The ancestors of the Tyment surname in Ireland
are thought to have arrived with or in the wake of the 12th century Anglo/ Norman invasion
of the Emerald Isle, led by Strongbow
. The surname Tyment is ultimately derived from the personal names Timothy or Thomas. The Gaelic form of the surname Tyment is Mac Toimin.
Early Origins of the Tyment family
The surname Tyment was first found in counties Wicklow
and Carlow (Irish: Cheatharlach) a small landlocked area located in the province of Leinster
in the South East of Ireland
, from 1172. Timon of Athens ( fl.
431 BC) was a citizen of Athens whose misanthropy grew to legendary status. He was the inspiration for Shakespeare's Timon of Athens (The Life of Tymon of Athens), one of his first tragedies.
Early History of the Tyment family
This web page shows only a small excerpt of our Tyment research.Another 131 words (9 lines of text) covering the years 117 and 1172 are included under the topic Early Tyment History in all our PDF Extended History products and printed products wherever possible.
Tyment Spelling Variations
Church officials and medieval scribes often simply spelled names as they sounded. As a result, a single person's name may have been recorded a dozen different ways during his lifetime. Spelling variations
for the name Tyment include: Timmons, Timmins, O'Timmon, O'Timmons, Tymon, McToimin and many more.
Early Notables of the Tyment family (pre 1700)
More information is included under the topic Early Tyment Notables in all our PDF Extended History products
and printed products wherever possible.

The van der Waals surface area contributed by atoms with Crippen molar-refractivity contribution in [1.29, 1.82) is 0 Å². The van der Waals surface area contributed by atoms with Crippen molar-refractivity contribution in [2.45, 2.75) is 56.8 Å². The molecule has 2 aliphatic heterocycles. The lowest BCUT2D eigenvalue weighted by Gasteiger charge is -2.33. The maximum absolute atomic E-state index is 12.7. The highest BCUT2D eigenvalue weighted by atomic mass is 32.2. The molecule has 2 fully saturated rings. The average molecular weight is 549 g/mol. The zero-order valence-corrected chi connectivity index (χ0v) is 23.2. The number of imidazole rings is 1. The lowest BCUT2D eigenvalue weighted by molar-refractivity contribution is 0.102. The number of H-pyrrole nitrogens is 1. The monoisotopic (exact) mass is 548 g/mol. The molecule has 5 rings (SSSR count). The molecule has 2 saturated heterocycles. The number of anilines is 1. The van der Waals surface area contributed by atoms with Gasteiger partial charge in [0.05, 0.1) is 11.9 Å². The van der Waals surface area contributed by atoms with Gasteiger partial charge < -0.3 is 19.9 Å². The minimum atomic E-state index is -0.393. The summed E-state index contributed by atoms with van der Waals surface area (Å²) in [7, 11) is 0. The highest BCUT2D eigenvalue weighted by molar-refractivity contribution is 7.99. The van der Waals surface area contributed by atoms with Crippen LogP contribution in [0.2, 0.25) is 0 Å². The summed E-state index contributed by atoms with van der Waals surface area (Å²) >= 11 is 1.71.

Migration of the Tyment family to the New World and Oceana
The Irish emigration during the late 18th and 19th century contributed to the melting pot of nationalities in North America, and the building of a whole new era of industry and commerce in what was seen as a rich, new land. Ireland's Great Potato Famine
resulted in the worst economic and social conditions in the island's history. And in response to the hunger, disease, and poverty, during this decade the total number of emigrants to leave for North America rivaled all the previous years combined. Those from this decade that arrived on North American shores were not warmly welcomed by the established population, but they were vital to the rapid development of the industry, agriculture, and infrastructure of the infant nations of the United States and what would become Canada. Research into early immigration and passenger lists has shown many people bearing the name Tyment: Margaret Timmins from St. Mullins in Carlow who settled in St. John's, Newfoundland, in 1819; Lawrence Timmons settled in Harbour Grace, Newfoundland, in 1822.